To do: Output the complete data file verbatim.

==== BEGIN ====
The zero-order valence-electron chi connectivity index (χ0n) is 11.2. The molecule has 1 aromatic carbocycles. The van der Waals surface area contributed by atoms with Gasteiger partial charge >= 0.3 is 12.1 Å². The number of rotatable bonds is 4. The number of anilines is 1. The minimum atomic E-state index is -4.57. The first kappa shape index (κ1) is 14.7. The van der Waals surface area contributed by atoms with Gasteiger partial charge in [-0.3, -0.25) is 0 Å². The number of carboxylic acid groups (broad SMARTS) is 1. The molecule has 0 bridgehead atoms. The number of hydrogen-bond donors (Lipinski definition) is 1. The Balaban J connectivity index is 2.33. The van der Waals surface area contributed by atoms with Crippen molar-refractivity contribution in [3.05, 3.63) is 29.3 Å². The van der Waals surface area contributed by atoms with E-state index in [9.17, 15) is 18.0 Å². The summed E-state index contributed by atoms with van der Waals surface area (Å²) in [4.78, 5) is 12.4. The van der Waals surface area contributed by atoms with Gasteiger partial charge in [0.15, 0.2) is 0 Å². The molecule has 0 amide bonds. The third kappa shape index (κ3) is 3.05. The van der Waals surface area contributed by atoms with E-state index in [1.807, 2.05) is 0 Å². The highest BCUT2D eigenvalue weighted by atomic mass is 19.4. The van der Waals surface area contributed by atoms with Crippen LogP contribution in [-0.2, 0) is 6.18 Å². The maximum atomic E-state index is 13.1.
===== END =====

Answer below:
The zero-order valence-electron chi connectivity index (χ0n) is 11.2. The molecule has 1 aromatic carbocycles. The van der Waals surface area contributed by atoms with Gasteiger partial charge >= 0.3 is 12.1 Å². The number of rotatable bonds is 4. The number of anilines is 1. The minimum atomic E-state index is -4.57. The first kappa shape index (κ1) is 14.7. The van der Waals surface area contributed by atoms with Gasteiger partial charge in [-0.3, -0.25) is 0 Å². The number of carboxylic acid groups (broad SMARTS) is 1. The molecule has 0 bridgehead atoms. The number of hydrogen-bond donors (Lipinski definition) is 1. The Balaban J connectivity index is 2.33. The van der Waals surface area contributed by atoms with Crippen molar-refractivity contribution in [3.05, 3.63) is 29.3 Å². The van der Waals surface area contributed by atoms with E-state index in [9.17, 15) is 18.0 Å². The summed E-state index contributed by atoms with van der Waals surface area (Å²) in [4.78, 5) is 12.4. The van der Waals surface area contributed by atoms with Gasteiger partial charge in [0.15, 0.2) is 0 Å². The molecule has 0 amide bonds. The third kappa shape index (κ3) is 3.05. The van der Waals surface area contributed by atoms with E-state index in [1.807, 2.05) is 0 Å². The highest BCUT2D eigenvalue weighted by atomic mass is 19.4. The van der Waals surface area contributed by atoms with Crippen LogP contribution in [-0.2, 0) is 6.18 Å². The maximum atomic E-state index is 13.1.